The Austrian school is unique in recognizing that the real problem is the unsustainable boom. The eventual bust is really the economy’s required healing. Central bank interest-rate manipulation directs capital into high-order capital goods. These low interest rates make these projects appear economically sound, when in fact these projects are malinvestments.

The “cluster of entrepreneurial errors,” as Rothbard termed these malinvestments, is the result of central bank credit expansion driving rates below the natural rate of interest that would be set by individual time preferences.

As bad as what central banks and government policies do to incite the boom that creates the malinvestments, they compound the problem by not allowing the market to heal after the bust.

The financial press appears confounded by the continued lackluster recovery. Five years have passed and trillions of government dollars have been spent since the financial crash. Unemployment is still high, as is the use of food stamps. However, keeping assets in the hands of failed managers with a boom-time cost basis is a sure way to prolong the stagnation.

In non-judicial states, home foreclosures proceed without the involvement of the court and the properties are transferred within months. In judicial foreclosure jurisdictions (22 states), post-default proceedings involve court intervention with specific courted-ordered steps that can take up to two and three years to complete.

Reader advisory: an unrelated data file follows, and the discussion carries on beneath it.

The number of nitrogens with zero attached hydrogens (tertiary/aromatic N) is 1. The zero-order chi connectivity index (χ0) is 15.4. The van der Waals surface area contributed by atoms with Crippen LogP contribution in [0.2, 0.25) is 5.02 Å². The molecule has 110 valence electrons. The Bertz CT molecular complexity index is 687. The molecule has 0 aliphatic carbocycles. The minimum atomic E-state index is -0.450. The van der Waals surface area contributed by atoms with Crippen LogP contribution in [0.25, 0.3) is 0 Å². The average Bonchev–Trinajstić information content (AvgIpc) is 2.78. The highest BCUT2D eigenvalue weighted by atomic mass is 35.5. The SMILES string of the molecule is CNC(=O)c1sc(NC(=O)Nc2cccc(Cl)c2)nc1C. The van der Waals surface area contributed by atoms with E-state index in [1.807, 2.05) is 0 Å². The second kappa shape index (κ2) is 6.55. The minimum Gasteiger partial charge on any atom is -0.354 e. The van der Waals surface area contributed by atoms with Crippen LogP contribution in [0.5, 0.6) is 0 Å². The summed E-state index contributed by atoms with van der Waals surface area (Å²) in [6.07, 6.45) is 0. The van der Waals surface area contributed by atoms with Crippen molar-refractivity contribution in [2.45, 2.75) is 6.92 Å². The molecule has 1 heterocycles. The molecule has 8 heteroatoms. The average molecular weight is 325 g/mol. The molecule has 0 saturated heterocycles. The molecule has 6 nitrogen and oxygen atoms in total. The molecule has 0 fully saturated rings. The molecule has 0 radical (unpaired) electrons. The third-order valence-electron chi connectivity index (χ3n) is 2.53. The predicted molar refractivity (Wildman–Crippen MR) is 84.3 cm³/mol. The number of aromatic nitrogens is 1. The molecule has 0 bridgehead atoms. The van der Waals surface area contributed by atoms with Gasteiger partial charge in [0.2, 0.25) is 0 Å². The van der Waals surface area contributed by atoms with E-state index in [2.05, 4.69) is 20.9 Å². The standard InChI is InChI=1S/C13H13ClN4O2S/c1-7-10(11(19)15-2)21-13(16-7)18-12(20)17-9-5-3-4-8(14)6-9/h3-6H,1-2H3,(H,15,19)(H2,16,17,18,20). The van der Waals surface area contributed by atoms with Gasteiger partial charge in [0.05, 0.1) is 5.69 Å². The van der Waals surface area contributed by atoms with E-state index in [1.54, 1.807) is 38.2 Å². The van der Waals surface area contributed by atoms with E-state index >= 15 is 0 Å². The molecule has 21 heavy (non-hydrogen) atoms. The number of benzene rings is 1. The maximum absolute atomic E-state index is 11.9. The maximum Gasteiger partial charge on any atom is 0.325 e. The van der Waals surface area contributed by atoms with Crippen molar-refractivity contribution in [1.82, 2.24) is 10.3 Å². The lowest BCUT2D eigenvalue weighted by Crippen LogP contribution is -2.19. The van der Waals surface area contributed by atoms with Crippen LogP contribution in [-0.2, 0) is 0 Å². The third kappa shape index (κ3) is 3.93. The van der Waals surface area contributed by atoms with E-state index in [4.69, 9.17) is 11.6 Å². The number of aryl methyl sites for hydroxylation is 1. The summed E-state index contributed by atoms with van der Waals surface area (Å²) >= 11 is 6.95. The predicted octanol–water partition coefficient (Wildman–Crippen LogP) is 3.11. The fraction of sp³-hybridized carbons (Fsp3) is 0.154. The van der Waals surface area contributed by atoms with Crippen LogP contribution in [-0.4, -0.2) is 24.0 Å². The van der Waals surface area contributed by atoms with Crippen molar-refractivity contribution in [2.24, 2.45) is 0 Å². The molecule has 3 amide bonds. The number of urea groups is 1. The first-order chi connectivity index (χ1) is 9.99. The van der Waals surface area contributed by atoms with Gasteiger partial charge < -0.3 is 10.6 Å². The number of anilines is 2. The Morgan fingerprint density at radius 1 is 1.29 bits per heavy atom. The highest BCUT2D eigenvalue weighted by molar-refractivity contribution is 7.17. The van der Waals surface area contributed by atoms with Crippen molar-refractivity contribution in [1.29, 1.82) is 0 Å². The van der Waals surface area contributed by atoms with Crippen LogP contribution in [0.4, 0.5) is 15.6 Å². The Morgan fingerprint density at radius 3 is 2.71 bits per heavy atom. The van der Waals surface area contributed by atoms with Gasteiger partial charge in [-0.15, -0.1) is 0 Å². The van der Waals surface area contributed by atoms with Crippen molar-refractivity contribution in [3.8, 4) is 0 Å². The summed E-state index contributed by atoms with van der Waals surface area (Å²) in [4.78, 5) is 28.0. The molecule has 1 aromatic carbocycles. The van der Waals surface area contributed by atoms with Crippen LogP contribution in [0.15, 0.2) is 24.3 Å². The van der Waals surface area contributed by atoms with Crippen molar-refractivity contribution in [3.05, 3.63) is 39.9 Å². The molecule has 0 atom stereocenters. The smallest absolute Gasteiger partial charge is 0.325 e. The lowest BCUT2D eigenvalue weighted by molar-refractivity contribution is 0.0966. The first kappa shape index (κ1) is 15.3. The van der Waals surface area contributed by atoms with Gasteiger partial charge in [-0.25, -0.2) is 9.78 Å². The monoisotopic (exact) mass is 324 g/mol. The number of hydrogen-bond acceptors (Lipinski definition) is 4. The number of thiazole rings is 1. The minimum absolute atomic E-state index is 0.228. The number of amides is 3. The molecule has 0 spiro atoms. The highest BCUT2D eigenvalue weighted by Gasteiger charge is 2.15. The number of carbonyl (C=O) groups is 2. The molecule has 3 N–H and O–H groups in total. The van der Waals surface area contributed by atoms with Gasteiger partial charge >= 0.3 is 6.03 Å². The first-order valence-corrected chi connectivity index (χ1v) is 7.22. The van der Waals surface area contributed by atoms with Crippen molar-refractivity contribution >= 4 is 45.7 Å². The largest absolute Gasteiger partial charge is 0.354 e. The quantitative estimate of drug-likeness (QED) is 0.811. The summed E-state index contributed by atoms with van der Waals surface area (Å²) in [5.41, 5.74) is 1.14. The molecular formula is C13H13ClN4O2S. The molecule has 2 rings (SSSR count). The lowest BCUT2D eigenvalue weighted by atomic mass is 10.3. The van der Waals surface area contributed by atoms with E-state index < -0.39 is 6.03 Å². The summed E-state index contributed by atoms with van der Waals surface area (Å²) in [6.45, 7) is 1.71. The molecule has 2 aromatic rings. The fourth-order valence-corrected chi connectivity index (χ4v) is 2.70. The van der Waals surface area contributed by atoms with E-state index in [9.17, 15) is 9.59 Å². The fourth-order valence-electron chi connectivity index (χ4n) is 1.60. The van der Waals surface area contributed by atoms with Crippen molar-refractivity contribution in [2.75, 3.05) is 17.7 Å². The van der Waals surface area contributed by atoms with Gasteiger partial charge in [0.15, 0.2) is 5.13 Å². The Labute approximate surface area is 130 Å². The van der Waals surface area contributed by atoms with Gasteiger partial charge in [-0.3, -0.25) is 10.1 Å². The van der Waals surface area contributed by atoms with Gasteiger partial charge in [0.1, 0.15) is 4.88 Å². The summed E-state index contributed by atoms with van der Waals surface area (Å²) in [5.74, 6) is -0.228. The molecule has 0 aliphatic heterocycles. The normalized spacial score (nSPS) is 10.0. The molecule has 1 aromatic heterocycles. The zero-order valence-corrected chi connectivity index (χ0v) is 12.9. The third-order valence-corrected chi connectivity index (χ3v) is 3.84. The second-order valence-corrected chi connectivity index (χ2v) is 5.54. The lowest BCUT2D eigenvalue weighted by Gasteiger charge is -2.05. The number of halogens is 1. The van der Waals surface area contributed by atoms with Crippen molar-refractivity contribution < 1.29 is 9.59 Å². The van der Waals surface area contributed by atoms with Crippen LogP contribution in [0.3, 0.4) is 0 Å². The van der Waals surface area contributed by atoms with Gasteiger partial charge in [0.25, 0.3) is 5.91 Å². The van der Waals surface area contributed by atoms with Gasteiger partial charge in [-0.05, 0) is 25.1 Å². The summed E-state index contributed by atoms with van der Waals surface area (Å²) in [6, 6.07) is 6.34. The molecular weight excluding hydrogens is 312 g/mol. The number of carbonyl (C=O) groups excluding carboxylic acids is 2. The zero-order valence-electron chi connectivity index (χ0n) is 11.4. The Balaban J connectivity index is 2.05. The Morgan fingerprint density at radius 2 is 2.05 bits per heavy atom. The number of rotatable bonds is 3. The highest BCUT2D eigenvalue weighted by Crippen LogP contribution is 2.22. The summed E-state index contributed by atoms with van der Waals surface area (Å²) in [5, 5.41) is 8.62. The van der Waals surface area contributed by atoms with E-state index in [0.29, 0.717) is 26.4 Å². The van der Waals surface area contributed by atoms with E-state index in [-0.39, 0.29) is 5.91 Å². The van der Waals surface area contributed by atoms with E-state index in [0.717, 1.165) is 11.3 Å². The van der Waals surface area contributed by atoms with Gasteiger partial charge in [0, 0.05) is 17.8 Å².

In non-judicial states requirements to foreclose are established by state statute. When the borrower defaults, the lender sends a default letter and in many states a notice of default is recorded in public records at the same time. There is a prescribed period for the borrower to cure the default. If the default is not paid, a notice of sale is mailed to the borrower, posted in public places, and recorded at the county recorder’s office. After the notice period has expired, a public auction takes place and the property is sold to the highest bidder.

A judicial foreclosure starts with the lender filing a complaint with the court asking for approval to foreclose its lien and take possession of the property as a remedy for non-payment. The borrower is provided notice of the compliant and is permitted to dispute the facts by answering the complaint.

In most cases there is no dispute, but the court must still issue a judgment in favor of the lender or servicer. The court then authorizes a sheriff’s sale and property is sold to the highest bidder. Lenders’ credit bids (usually the amount owed) are typically the highest and the lenders become owners of the property.

timeline provided by the Mortgage Bankers Association indicates that the average judicial foreclosure process lasts 480 to 700 days, with the homeowner/borrower remaining in the home as many as 400 days.